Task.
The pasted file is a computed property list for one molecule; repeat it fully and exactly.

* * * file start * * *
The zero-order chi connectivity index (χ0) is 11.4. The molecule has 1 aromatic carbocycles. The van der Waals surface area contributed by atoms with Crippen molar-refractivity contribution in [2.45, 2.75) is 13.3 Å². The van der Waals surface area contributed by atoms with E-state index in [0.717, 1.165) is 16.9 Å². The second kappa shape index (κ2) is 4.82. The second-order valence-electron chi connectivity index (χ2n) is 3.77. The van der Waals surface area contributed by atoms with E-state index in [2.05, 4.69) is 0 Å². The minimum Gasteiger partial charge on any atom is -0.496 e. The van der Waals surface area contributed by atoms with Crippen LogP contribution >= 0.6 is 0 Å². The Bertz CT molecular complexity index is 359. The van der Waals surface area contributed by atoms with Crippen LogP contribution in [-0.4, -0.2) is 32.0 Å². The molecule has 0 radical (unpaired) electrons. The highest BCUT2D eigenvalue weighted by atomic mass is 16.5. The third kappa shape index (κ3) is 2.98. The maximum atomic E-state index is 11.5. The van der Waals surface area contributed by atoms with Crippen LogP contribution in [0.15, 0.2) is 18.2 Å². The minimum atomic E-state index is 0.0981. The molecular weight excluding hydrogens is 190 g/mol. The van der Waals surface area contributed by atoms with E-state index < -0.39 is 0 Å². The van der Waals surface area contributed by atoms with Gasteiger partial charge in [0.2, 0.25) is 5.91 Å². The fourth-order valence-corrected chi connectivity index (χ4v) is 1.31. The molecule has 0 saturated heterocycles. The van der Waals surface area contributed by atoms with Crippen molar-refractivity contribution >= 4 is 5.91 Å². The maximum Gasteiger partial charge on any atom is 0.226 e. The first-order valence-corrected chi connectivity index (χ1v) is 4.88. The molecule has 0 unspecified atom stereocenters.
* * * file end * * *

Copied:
The zero-order chi connectivity index (χ0) is 11.4. The molecule has 1 aromatic carbocycles. The van der Waals surface area contributed by atoms with Crippen molar-refractivity contribution in [2.45, 2.75) is 13.3 Å². The van der Waals surface area contributed by atoms with E-state index in [0.717, 1.165) is 16.9 Å². The second kappa shape index (κ2) is 4.82. The second-order valence-electron chi connectivity index (χ2n) is 3.77. The van der Waals surface area contributed by atoms with E-state index in [2.05, 4.69) is 0 Å². The minimum Gasteiger partial charge on any atom is -0.496 e. The van der Waals surface area contributed by atoms with Crippen LogP contribution >= 0.6 is 0 Å². The Bertz CT molecular complexity index is 359. The van der Waals surface area contributed by atoms with Crippen LogP contribution in [-0.4, -0.2) is 32.0 Å². The molecule has 0 radical (unpaired) electrons. The highest BCUT2D eigenvalue weighted by atomic mass is 16.5. The third kappa shape index (κ3) is 2.98. The maximum atomic E-state index is 11.5. The van der Waals surface area contributed by atoms with Crippen LogP contribution in [0.15, 0.2) is 18.2 Å². The minimum atomic E-state index is 0.0981. The molecular weight excluding hydrogens is 190 g/mol. The van der Waals surface area contributed by atoms with E-state index < -0.39 is 0 Å². The van der Waals surface area contributed by atoms with Gasteiger partial charge in [0.2, 0.25) is 5.91 Å². The fourth-order valence-corrected chi connectivity index (χ4v) is 1.31. The molecule has 0 saturated heterocycles. The van der Waals surface area contributed by atoms with Crippen molar-refractivity contribution >= 4 is 5.91 Å². The maximum Gasteiger partial charge on any atom is 0.226 e. The first-order valence-corrected chi connectivity index (χ1v) is 4.88. The molecule has 0 unspecified atom stereocenters.